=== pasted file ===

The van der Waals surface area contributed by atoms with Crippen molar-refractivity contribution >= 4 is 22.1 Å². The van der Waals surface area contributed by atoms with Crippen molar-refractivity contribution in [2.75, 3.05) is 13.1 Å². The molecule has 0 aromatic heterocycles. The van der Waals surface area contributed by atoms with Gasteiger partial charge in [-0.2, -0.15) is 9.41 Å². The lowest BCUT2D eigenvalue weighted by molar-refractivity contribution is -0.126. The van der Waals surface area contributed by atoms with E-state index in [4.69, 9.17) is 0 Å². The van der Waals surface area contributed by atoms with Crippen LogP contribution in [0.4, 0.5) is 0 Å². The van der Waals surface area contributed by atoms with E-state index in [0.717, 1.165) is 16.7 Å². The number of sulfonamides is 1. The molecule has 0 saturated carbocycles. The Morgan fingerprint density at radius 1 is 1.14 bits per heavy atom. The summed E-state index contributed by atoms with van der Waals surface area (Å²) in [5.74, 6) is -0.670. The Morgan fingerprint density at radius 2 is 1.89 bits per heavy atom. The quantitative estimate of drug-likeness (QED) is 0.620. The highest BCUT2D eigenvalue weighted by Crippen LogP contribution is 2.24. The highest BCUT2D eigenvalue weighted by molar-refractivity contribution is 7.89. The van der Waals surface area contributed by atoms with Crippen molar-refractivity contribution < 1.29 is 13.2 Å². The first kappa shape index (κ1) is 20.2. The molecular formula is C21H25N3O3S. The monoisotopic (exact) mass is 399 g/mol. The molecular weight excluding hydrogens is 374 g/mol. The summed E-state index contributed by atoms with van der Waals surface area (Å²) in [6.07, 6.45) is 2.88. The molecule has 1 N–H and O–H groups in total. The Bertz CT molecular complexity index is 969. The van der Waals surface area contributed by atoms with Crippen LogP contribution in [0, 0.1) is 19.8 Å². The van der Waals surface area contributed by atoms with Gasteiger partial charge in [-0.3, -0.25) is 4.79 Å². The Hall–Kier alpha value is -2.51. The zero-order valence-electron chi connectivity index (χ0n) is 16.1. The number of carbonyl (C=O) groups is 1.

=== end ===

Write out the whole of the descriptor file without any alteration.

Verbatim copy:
The van der Waals surface area contributed by atoms with Crippen molar-refractivity contribution >= 4 is 22.1 Å². The van der Waals surface area contributed by atoms with Crippen molar-refractivity contribution in [2.75, 3.05) is 13.1 Å². The molecule has 0 aromatic heterocycles. The van der Waals surface area contributed by atoms with Gasteiger partial charge in [-0.2, -0.15) is 9.41 Å². The lowest BCUT2D eigenvalue weighted by molar-refractivity contribution is -0.126. The van der Waals surface area contributed by atoms with E-state index in [4.69, 9.17) is 0 Å². The van der Waals surface area contributed by atoms with Crippen LogP contribution in [0.4, 0.5) is 0 Å². The van der Waals surface area contributed by atoms with E-state index in [0.717, 1.165) is 16.7 Å². The number of sulfonamides is 1. The molecule has 0 saturated carbocycles. The Morgan fingerprint density at radius 1 is 1.14 bits per heavy atom. The summed E-state index contributed by atoms with van der Waals surface area (Å²) in [5.74, 6) is -0.670. The Morgan fingerprint density at radius 2 is 1.89 bits per heavy atom. The quantitative estimate of drug-likeness (QED) is 0.620. The highest BCUT2D eigenvalue weighted by Crippen LogP contribution is 2.24. The highest BCUT2D eigenvalue weighted by molar-refractivity contribution is 7.89. The van der Waals surface area contributed by atoms with Crippen molar-refractivity contribution < 1.29 is 13.2 Å². The first kappa shape index (κ1) is 20.2. The molecular formula is C21H25N3O3S. The monoisotopic (exact) mass is 399 g/mol. The molecular weight excluding hydrogens is 374 g/mol. The summed E-state index contributed by atoms with van der Waals surface area (Å²) in [6.07, 6.45) is 2.88. The molecule has 1 N–H and O–H groups in total. The Bertz CT molecular complexity index is 969. The van der Waals surface area contributed by atoms with Crippen LogP contribution in [0, 0.1) is 19.8 Å². The van der Waals surface area contributed by atoms with Gasteiger partial charge in [-0.3, -0.25) is 4.79 Å². The Hall–Kier alpha value is -2.51. The zero-order valence-electron chi connectivity index (χ0n) is 16.1. The number of carbonyl (C=O) groups is 1.